Where a member has been assaulted at work and has suffered injury, that person is able to make a claim to the Criminal Injuries Compensation Authority (CICA), the government body responsible for administering the Criminal Injuries Compensation Scheme in England, Scotland and Wales.
The Scheme is designed to compensate victims of crimes of violence, but exceptions to the rules were in place to include staff in schools where the perpetrators were pupils and staff reported the assault to their employers.
The Scheme rules changed in late November 2012. The CICA now requires a victim of an assault to report it to the police ‘as soon as practicable’ even where a member of school staff has been assaulted by a child. Often the claim is rejected. There is no discretion.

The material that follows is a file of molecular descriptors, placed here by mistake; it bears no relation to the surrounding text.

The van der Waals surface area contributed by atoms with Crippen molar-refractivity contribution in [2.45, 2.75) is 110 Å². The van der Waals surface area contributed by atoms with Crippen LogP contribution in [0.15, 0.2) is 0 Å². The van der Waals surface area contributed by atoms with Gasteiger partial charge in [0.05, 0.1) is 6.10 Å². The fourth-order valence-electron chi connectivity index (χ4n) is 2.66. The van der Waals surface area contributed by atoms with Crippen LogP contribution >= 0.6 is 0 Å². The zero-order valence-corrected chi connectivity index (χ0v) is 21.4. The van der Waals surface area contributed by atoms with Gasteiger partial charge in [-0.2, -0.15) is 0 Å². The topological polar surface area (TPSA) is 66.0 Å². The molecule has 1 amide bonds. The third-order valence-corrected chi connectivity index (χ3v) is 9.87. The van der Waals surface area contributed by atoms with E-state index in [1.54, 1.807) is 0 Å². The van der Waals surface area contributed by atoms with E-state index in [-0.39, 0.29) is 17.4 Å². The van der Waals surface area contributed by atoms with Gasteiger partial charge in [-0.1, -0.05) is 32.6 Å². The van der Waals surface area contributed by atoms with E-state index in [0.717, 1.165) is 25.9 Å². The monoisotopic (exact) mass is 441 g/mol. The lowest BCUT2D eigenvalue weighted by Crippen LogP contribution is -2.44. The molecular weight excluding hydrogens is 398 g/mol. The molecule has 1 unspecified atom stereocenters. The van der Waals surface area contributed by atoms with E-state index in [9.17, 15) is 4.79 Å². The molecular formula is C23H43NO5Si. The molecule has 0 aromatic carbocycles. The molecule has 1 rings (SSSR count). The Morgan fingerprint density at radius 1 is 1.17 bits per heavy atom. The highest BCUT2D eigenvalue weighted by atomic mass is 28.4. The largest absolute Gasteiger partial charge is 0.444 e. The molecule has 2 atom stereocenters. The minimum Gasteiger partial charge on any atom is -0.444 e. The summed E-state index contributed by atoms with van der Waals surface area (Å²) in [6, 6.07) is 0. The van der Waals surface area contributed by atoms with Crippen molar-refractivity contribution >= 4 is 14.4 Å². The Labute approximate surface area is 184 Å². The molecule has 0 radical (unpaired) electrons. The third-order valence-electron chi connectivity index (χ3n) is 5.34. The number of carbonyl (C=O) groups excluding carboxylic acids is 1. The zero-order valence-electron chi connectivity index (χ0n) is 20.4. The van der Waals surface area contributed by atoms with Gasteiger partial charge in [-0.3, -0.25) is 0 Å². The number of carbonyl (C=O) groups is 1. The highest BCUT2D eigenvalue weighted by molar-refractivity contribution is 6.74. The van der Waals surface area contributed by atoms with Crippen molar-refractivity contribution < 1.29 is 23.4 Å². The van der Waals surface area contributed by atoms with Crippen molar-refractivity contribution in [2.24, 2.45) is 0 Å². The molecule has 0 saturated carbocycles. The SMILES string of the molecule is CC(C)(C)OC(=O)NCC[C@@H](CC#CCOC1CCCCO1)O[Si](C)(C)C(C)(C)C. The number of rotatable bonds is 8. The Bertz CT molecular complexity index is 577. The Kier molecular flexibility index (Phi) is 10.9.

Compensation is only awarded where the injury is more than very minor.
Therefore, if you are assaulted and suffer injury, you should report the assault to the police as soon as possible.
In a recent case, a member’s application was turned down because the school had a policy of not reporting these incidents.
Voice applied for a review, but that was rejected and we have no grounds for going further. In past cases under the old scheme, an application would have been accepted in these circumstances.
Voice’s view is that schools should report serious incidents to the police. Not to do so in the case above denied the member the opportunity to claim CICA compensation and denied the pupil the opportunity of support.
Where a school is reluctant to have a policy, we recommend a protocol with the police, the understanding being that the school does not want the young person charged but it wants the incident on the record.